Marine Corps Stories: Pointed
A Marine officer must contend with injustice.
Their Newark, Delaware house stood tall. Green shutters and white siding bespoke a home of not humility, but quiet pride. They had no children. They had married a year before. In the twilight of the February evening, they stood behind chairs and leaned into each other.
“You signed up for the Army already. So, you’ve got transferred. You know good and well that the Marines don’t take Colored men,” Flora Oxton asserted. She was petite and had bone structure that accentuated her cheeks the color of acorns. She was five foot seven inches in height.
Second Lieutenant Mallory "Delaware" Oxton fired back saying, “Not yet. I’ll be the first,” He was blue black. His muscles bulged from his shirt as he stood just a few inches over his wife.
“Oh, so you’re going to be a champion of rights. You’re a regular crusader for the Negro race I see. You’ve got a degree from New Sweden University. You can fight in that white man’s Army, sure. But you can also stay here and have your own accounting firm or insurance office, baby,” her voice cracked a bit and some moisture appeared in her eyes.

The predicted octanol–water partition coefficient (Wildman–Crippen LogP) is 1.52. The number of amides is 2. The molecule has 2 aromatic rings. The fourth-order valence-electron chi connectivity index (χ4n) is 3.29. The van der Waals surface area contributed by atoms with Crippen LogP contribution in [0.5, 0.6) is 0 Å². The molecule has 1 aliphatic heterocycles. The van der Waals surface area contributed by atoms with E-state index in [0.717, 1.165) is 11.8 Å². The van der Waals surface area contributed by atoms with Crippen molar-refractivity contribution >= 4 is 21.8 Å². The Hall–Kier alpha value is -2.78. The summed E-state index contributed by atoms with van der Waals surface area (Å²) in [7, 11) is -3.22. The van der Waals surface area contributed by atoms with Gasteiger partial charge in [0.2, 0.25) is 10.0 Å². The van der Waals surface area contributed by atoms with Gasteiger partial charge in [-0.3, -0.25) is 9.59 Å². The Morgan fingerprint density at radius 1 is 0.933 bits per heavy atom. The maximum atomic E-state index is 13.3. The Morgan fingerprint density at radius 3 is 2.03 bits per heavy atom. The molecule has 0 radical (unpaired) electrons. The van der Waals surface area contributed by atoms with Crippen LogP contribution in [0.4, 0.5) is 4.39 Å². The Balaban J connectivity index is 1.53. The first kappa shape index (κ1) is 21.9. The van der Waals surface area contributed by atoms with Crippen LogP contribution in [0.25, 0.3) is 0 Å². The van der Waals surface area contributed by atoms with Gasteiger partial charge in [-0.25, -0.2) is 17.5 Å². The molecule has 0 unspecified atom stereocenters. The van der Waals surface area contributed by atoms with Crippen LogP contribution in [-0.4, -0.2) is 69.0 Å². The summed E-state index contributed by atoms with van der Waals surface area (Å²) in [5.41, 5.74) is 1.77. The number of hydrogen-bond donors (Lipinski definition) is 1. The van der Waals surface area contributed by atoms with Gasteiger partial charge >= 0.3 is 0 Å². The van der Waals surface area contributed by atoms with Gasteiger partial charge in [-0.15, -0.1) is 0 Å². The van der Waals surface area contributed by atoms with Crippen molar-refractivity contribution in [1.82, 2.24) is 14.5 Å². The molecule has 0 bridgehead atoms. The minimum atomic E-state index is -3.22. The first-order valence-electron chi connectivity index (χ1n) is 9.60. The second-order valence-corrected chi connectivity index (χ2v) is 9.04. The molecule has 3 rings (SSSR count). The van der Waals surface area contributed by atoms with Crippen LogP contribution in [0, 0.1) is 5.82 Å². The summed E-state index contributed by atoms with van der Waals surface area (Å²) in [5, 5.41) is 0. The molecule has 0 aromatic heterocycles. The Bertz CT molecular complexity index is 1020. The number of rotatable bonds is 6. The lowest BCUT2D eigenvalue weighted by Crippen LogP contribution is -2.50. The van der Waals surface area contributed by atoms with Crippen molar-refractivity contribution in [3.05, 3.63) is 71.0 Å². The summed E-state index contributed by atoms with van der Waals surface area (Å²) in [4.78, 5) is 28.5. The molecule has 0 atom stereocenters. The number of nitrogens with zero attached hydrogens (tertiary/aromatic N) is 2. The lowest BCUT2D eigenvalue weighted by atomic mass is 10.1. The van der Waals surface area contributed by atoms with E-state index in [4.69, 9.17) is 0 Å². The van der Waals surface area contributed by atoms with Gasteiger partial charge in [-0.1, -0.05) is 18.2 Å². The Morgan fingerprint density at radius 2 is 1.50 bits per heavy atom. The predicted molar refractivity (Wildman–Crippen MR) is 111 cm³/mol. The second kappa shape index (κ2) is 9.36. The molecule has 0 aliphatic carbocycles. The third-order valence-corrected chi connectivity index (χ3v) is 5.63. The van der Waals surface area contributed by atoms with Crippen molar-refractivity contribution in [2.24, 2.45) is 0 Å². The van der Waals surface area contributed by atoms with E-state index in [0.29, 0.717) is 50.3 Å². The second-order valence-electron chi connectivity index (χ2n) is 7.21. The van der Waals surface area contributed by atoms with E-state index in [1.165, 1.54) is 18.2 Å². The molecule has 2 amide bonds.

“I’m going to be a Marine. And not just that, a Marine officer. I’m going to North Carolina, woman, and that’s all it’s going to be.”
“You don’t have to do this. You’re far too smart to just waste your intelligence on shelling and getting stuck in the mud.”
“You don’t have to worry about that, Flora. I’m going to train men how to be fighters. They can push us off into some far away place separate from the other men but I will make sure that we will prevail as warriors.”